The Deep Web is larger than the Internet used by most people; it contains links that aren't readily available in search engines and must be accessed via links on forums and search engines on databases that have links to Deep Web content. You can't access the Deep Web with a normal browser -- its URLs are .onion links that require a browser like Tor to display. Some pages on the Deep Web may be useful for finding government or business information, but it can be difficult to filter the negative content on your way to the positive.
Searching the Deep Web gives you access to more pages than you can see when you use with a normal search engine. Most of the Web pages on the Internet aren't indexed by Bing, Google, Yahoo and other search providers; instead, they're designed to stay hidden from programs that grab links and display them in searches. If you know how to search the Deep Web correctly and stay away from the negative content, you have access to much more information and many more pages than you would in a traditional Web search.
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One problem visitors to the Deep Web, also known as the Dark Web, experience is negative content. Types of material that are filtered out of normal search engines are readily available; many of the pages on the Dark Web display illegal content related to drugs, violence, private information or pornography. While you can avoid the material, your chances of encountering it while learning to use the Dark Web are much higher than they are on the Internet indexed by search engines. Some material on the Dark Web is illegal to download, so never accept a file request without knowing for sure what will be saved on your computer. Sometimes clicking on a link you thought was clean will direct you to a site you didn't want to see -- click back and don't return to that link, if it happens.
To stay safe on the Deep Web, only click on links that open content you want to see. If the link isn't identified or doesn't go to a resource that you understand, don't open it. To avoid child porn, don't click on links or download files that include terms like "jailbait," "PD," "CP," "candy," "hard candy" and similar terms. Keeping to search engines that only access certain types of Deep Web content like InfoMine, Complete Planet and TechXtra (links in Resources) also helps dramatically. You can search for scholarly articles and other information on these sites without accessing the illegal content on the Deep Web. Less pages are available through scholarly Deep Web search engines, but they will help you find information more quickly than you would browsing Deep Web forums for scientific, business or other scholarly resources.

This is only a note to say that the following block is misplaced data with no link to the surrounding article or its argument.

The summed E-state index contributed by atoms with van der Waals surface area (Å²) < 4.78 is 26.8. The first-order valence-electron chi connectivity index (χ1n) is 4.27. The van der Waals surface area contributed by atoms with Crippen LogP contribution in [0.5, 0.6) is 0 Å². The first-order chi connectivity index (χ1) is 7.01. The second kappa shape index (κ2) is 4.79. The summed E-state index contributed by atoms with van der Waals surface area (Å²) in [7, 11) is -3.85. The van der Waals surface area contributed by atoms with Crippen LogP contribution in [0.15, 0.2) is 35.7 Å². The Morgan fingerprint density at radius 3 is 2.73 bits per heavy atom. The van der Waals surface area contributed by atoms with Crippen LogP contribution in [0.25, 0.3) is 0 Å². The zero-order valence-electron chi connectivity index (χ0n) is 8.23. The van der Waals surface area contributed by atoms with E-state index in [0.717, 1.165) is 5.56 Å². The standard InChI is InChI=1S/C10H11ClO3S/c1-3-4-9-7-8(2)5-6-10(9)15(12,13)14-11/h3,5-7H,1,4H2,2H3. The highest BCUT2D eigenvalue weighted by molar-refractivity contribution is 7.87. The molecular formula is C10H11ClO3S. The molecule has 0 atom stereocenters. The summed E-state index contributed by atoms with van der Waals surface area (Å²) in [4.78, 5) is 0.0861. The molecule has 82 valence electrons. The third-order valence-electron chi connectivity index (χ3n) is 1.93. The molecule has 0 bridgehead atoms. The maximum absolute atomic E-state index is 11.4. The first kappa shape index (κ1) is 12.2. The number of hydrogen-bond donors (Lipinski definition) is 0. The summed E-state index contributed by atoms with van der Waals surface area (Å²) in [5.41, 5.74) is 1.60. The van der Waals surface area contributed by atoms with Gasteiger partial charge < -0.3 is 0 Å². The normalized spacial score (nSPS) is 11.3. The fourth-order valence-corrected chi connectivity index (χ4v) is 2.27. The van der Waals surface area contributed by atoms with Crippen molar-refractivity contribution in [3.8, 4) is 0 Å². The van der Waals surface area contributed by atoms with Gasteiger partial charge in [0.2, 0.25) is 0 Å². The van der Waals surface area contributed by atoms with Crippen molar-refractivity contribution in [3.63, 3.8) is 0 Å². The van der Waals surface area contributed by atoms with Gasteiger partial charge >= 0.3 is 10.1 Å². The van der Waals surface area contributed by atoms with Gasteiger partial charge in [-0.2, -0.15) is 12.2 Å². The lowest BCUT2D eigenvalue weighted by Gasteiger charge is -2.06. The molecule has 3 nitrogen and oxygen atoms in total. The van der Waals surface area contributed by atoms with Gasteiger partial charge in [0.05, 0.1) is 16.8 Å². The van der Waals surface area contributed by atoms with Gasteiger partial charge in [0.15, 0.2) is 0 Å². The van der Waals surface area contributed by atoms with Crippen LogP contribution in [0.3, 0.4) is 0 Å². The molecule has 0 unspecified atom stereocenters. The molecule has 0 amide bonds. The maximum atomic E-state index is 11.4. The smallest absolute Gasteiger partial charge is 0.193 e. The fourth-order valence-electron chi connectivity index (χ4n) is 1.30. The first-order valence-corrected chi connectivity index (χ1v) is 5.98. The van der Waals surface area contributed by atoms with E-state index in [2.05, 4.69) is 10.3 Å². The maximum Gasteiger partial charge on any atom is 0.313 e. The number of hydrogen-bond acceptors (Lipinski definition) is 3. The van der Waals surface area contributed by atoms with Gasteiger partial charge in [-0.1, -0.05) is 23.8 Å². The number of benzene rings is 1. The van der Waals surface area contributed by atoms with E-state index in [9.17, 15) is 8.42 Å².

Some of the content on the Deep Web isn't intended to be hidden; it's just placed behind cyber-walls that prevent you from accessing it without completing certain forms. When you do a normal Web search, you don't know it's available or on-topic for what you're researching because it doesn't appear in the results. When you perform the same search in the Deep Web, you may get access to the article, Web page or discussion that completes your research. If the information is behind a paywall or password protected, don't access it. Make a note of where the information is located and return to the site on a normal Web browser. Once you pay for the information or register for the site, you can access it legally. Accessing it without permission may break your local laws and will violate the terms of service for the site the content is hosted on. While violating terms of service isn't a crime, unauthorized access is in some cases.
The Deep Web doesn't work as smoothly as the regulated Internet. It's very slow and takes much longer to use both because of the network itself and because some of the information is self-hosted. It's much more difficult to navigate and takes some time to learn to use efficiently. Most sites on the Deep Web are safe, but run your antivirus protection whenever you access it anyway.
- TheNextWeb: Mail-Order Drugs, Hitmen and Child Porn -- A Journey Into the Dark Corners of the Deep Web
- Live Mint: Crawling the Deep Web
- Tech Deep Web: Using the Deep Web -- A How-To Guide for IT Professionals
- Electronic Frontier Foundation: Court: Violating Terms of Service Is Not a Crime, But Bypassing Technical Barriers Might Be
- Terms and Conditions: Terms and Conditions -- Should Ignoring Fine Print Be Illegal?
- The Independent: Exposed -- The Dark Side of the Internet Where You Can Buy Drugs, Sex and Indecent Images
- The Daily Dot: Apparent US Crackdown Cripples Dark Web's Pedophile's Communities
- ReadWrite: DeepDyve -- Indexing the Deep Web
- Nieman Journalism Lab: So, Then...If You Jump the New York Times' Paywall, Are You Stealing?
- The Mirror: Deep Web -- Drugs, Guns, Assassins, Jet Planes All For Sale on Vast, Anonymous Network
- The Guardian -- Technology: The Dark Side of the Internet
- Juvenile Justice Information Exchange: Drugs, Child Pornography and Hit Men -- 10 Minutes in the "Deep Web"
- Complete Planet